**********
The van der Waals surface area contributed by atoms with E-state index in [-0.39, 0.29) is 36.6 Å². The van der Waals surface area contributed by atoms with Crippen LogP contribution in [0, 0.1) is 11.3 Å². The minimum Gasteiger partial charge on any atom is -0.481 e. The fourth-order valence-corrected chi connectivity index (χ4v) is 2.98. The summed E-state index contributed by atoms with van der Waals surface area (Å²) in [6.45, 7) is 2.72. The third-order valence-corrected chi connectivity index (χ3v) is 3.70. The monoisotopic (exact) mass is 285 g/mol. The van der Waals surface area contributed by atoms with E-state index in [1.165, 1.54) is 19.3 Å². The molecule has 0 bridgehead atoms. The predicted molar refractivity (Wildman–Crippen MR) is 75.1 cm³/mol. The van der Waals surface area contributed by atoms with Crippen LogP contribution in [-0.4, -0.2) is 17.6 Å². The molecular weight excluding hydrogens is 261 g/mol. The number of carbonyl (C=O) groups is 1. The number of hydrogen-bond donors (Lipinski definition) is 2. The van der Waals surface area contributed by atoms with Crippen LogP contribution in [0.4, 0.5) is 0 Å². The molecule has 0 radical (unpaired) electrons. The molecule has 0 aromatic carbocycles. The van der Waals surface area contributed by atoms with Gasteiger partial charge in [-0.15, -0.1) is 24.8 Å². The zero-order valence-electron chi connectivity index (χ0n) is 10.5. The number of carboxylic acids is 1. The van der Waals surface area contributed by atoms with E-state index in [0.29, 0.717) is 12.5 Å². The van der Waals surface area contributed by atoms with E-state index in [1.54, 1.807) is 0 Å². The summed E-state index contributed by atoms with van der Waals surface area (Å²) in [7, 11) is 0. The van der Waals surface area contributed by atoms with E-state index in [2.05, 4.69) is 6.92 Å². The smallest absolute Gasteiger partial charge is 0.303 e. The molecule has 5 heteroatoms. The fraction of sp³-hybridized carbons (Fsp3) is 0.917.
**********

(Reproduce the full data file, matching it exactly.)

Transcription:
The van der Waals surface area contributed by atoms with E-state index in [-0.39, 0.29) is 36.6 Å². The van der Waals surface area contributed by atoms with Crippen LogP contribution in [0, 0.1) is 11.3 Å². The minimum Gasteiger partial charge on any atom is -0.481 e. The fourth-order valence-corrected chi connectivity index (χ4v) is 2.98. The summed E-state index contributed by atoms with van der Waals surface area (Å²) in [6.45, 7) is 2.72. The third-order valence-corrected chi connectivity index (χ3v) is 3.70. The monoisotopic (exact) mass is 285 g/mol. The van der Waals surface area contributed by atoms with E-state index in [1.165, 1.54) is 19.3 Å². The molecule has 0 bridgehead atoms. The predicted molar refractivity (Wildman–Crippen MR) is 75.1 cm³/mol. The van der Waals surface area contributed by atoms with Crippen LogP contribution in [-0.4, -0.2) is 17.6 Å². The molecular weight excluding hydrogens is 261 g/mol. The number of carbonyl (C=O) groups is 1. The number of hydrogen-bond donors (Lipinski definition) is 2. The van der Waals surface area contributed by atoms with Crippen LogP contribution in [0.4, 0.5) is 0 Å². The molecule has 0 radical (unpaired) electrons. The molecule has 0 aromatic carbocycles. The van der Waals surface area contributed by atoms with Gasteiger partial charge in [-0.15, -0.1) is 24.8 Å². The zero-order valence-electron chi connectivity index (χ0n) is 10.5. The number of carboxylic acids is 1. The van der Waals surface area contributed by atoms with E-state index in [0.29, 0.717) is 12.5 Å². The van der Waals surface area contributed by atoms with E-state index in [1.54, 1.807) is 0 Å². The summed E-state index contributed by atoms with van der Waals surface area (Å²) in [7, 11) is 0. The van der Waals surface area contributed by atoms with E-state index in [2.05, 4.69) is 6.92 Å². The smallest absolute Gasteiger partial charge is 0.303 e. The molecule has 5 heteroatoms. The fraction of sp³-hybridized carbons (Fsp3) is 0.917.